Data released last week by two federal agencies — the Centers for Medicare and Medicaid (CMS) and the Agency for Healthcare Research and Quality (AHRQ) — stripped the Obama health law of its constitutional and economic justifications, like an emperor with no clothes.
The new facts should seal a victory for the parties challenging the Obama health law in the coming U.S. Supreme Court showdown and ignite voter rage next November against the president who lied to get the law passed.
The AHRQ report on who consumes healthcare shatters the Obama administration’s constitutional justification for compelling all Americans to buy insurance. The president’s legal team claims that all Americans consume healthcare, therefore all Americans are engaged in healthcare commerce, and consequently Congress can use its Commerce Clause power to compel them to pay for their care via insurance.
Not so fast. The AHRQ report shows that half of Americans consume almost no healthcare. Fifty percent of the population needs so little healthcare that they accounted for only 2.9 percent of healthcare spending in 2009. Looking only at Americans under age 65, the percentage of nonconsumers is even higher.
Most Americans don’t need much healthcare until they reach retirement age. People who are nonconsumers one year are likely to be nonconsumers the next. They are healthy. Previous AHRQ reports confirm that this is the case year after year.
Why should a majority of the under-65 population be subject to a health insurance requirement when they consume little or no healthcare? That is the reasoning behind the 11th Circuit Court of Appeals decision last August to strike down the Obama health law’s mandatory insurance provision.
Judges Frank Hull and Joel Dubina called the Obama administration’s claim that everyone needs healthcare “a convenient sleight of hand,” meaning a lie. This week’s AHRQ report gives the Supreme Court Justices solid evidence to uphold the 11th Circuit ruling.
Judges Hull and Dubina said that the Obama health law forces healthy people to buy expensive health plans so that insurance companies can afford to provide unlimited coverage to people with chronic illnesses and pre-existing conditions.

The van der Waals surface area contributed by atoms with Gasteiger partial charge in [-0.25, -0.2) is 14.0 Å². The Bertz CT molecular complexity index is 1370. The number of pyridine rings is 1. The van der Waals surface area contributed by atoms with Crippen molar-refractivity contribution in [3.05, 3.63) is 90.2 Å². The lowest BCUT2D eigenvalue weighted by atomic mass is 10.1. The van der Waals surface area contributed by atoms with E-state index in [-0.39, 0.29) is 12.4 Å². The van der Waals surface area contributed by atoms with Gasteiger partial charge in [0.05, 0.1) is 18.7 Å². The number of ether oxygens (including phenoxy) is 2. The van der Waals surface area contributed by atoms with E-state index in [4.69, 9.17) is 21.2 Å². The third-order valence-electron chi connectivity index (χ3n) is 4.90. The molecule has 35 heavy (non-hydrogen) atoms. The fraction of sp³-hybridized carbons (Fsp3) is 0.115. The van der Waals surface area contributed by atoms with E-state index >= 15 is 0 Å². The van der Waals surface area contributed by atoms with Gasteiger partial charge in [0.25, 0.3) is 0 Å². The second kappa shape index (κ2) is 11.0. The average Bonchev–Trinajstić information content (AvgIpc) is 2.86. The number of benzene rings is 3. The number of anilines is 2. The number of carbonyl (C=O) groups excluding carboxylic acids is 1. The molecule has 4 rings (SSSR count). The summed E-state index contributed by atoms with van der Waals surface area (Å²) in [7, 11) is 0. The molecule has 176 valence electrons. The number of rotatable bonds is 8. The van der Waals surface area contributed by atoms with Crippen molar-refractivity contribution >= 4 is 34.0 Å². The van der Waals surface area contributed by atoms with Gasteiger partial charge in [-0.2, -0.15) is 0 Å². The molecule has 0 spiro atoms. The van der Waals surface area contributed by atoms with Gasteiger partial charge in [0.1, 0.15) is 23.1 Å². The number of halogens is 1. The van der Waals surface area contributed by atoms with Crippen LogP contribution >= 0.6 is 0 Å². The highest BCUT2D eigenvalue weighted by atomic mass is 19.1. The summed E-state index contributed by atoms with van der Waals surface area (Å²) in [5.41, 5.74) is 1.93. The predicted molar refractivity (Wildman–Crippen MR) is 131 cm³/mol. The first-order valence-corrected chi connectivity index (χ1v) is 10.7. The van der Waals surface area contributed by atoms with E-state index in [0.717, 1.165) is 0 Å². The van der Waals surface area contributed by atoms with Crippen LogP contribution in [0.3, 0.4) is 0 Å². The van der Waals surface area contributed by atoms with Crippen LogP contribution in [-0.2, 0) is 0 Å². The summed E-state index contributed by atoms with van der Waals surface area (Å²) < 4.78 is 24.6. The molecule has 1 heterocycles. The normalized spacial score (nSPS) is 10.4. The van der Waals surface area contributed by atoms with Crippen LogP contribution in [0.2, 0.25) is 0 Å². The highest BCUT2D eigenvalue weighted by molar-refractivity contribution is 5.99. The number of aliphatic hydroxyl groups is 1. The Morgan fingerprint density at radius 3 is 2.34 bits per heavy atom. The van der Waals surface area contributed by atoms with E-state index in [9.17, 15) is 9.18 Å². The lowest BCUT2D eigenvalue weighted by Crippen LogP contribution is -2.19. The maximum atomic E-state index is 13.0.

The mandate turns insurers into private tax collectors, collecting mandatory premiums from the healthy to pay for politically popular benefits for the sick.
The startling AHRQ data confirm that “we the people” were bamboozled, but it’s not too late to act on this new information. New data from CMS uncover another big lie behind the campaign for Obamacare.
To frighten the nation into passing the Affordable Care Act in 2010, the president falsely claimed that healthcare spending was “spiraling” and “skyrocketing.” He labeled it the domestic crisis of our time.
Contrary to the president’s alarming words, healthcare spending was growing more slowly in 2009 and 2010 than at any other time in the last half century. A new report by CMS actuaries shows that spending inched up only 3.8 percent in 2009 and 3.9 percent the next year.
The recession slowed spending somewhat, but another reason is that more employers and consumers switched to insurance plans with high co-pays and deductibles that encourage patients to think twice before going to the doctor or seeking elective surgery.
This positive trend will likely end soon. Federal actuaries forecast health spending jumping a whopping 8.3 percent in 2014, the year most of the law takes effect, with annual increases thereafter averaging 6.2 percent until 2020. One reason is that people with private health plans will be compelled to prepay for more of their care with insurance, rather than opting for high deductibles and copays.
The new law limits cost sharing, just the opposite of what’s needed to deter health consumption. Spending also will leap ahead because of the vast expansion of Medicaid.
The Obama health law makes more people eligible and enriches benefits so that Medicaid spending will top $900 billion in 2020 (state and federal), up from $343 billion in the last year of the George W. Bush administration.
Before Congress enacted the Obama health law, healthcare spending increases were at historic lows. If only Congress had demanded the facts, instead of falling for the president’s alarmist rhetoric.
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